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The crooked and the savvy

 

 

Can the Clean Election Campaign overcome the cycle of dependency between the voter, politician and businessman

 

Is Nagaland suffering from wanting “a few good men” in politics?

 

Sometime in 2014, Raghuram Rajan, who was then Chairman of the Reserve Bank of India, said, “One widely held hypothesis is that our country suffers from want of a “few good men” in politics.” He said every now and then a group emerges – usually middle class professionals, who wish to clean up politics. “But when these “good” people stand for election, they tend to lose their deposits,” he remarked.

 

“Does the electorate really not want squeaky clean government?” Rajan questioned. The error in this overall hypothesis, he says, “may be in believing that problems stem from individual ethics rather than the system we have.”

 

This is a question many of us are asking in Nagaland. Is it the politician or the system that has failed the people? Or is it both? And, why is it that Nagas tolerate politicians that are open to corrupt behavior?

 

Rajan sheds light on this by saying that the public services are biased against the poor. For instance, ration shops do not supply what is due, even if one has a ration card. And if say rice is available, it is poor quality. Teachers do not show up for work at schools where they teach. In Nagaland a flourishing “proxy worker system” reportedly exists where officials draw salaries without actually working. At the same time, working teachers are deprived their salary for months on end. The police do not register crimes, especially when committed by the powers that be. Jobs are not given on the basis of merit. Rather they are based on “connections, influence, power and relationships” through backdoor appointments.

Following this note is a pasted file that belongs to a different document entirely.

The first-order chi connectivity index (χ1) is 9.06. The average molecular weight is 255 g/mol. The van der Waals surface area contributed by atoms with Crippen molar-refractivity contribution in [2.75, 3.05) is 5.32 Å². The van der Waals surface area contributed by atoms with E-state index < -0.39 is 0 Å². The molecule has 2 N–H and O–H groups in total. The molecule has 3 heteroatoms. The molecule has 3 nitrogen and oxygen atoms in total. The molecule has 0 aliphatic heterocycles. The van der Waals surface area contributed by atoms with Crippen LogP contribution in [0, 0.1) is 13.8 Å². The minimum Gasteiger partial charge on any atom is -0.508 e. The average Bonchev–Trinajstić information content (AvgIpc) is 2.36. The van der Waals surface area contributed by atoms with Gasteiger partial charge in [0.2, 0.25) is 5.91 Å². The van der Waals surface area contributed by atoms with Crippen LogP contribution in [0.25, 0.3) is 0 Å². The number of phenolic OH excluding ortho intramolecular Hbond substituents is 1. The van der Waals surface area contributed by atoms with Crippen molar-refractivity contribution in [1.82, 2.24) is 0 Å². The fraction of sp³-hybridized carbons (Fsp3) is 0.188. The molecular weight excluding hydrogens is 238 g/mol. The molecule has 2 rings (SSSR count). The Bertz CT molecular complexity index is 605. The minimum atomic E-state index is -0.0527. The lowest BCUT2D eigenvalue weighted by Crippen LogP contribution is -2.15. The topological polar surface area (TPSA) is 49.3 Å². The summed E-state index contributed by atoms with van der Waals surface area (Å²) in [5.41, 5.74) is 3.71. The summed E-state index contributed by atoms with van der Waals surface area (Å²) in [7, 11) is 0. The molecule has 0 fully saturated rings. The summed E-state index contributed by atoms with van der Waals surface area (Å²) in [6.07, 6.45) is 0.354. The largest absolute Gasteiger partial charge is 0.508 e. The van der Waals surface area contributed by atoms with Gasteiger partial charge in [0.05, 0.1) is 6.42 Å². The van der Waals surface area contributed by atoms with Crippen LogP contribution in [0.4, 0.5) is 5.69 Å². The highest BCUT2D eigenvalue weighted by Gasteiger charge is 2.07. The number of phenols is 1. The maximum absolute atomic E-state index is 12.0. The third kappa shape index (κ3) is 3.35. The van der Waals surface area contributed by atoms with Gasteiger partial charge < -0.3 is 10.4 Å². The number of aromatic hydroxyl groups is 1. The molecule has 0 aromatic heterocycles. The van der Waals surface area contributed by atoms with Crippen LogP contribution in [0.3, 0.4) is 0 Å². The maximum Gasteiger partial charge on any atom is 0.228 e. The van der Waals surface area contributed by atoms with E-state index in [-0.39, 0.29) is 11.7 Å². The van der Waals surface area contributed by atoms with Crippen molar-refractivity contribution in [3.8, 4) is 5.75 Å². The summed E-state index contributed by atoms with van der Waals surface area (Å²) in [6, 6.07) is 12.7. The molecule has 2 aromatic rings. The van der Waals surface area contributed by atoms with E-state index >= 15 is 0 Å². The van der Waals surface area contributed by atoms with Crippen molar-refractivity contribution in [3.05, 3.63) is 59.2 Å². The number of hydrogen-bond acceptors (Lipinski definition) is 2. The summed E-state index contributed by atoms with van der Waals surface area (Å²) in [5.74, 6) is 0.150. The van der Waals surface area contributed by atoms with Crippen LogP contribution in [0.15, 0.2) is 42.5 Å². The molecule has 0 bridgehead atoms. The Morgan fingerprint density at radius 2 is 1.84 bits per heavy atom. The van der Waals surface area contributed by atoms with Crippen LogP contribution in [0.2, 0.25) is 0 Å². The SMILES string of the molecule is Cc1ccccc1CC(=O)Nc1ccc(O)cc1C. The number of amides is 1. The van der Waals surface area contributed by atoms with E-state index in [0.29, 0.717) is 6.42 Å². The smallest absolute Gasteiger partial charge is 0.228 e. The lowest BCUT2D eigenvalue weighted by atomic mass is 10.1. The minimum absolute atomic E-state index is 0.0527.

The point being, Rajan informs us that it is in this kind of system, “where the crooked but savvy politician fits in.” It is here that the politician does a little bit “to make life a little more tolerable” for his constituency. For instance, giving government jobs here and there, allotting contract work, and bringing some development work to the community. In the process, a culture of dependency and patronage is fueled. For this, the politicians receive the voters’ gratitude, and more importantly, their vote. In other words the common people need the politician to help them get jobs and access to public services. However, ordinary people’s lives don’t improve overall, because they are part of the cycle supporting corruption.

 

The politician needs the businessman to provide the funds to fuel elections. In turn, the businessman needs the politician to get contracts and other public resources at subsidized rates. And, once again, the politician needs the votes of people who depend on him for jobs and patronage. This cycle of dependency between the voter, politician and businessman and, the bureaucrat, is what sustains the status quo.

 

It is within this backdrop where the system and the politician are scheming together that Nagaland is seeking clean elections. Hence, the Clean Election Campaign means breaking the vicious cycle of dependency. This is not about repairing the system. We need a system where the people don’t have to depend on the politician to get what rightfully belongs to the people.

 

The credibility of the electoral process relies on clean and honest political candidates.
Now is the time Nagaland must ask itself whether we can have a few good women and men in the 2018 state elections!

 

 

 



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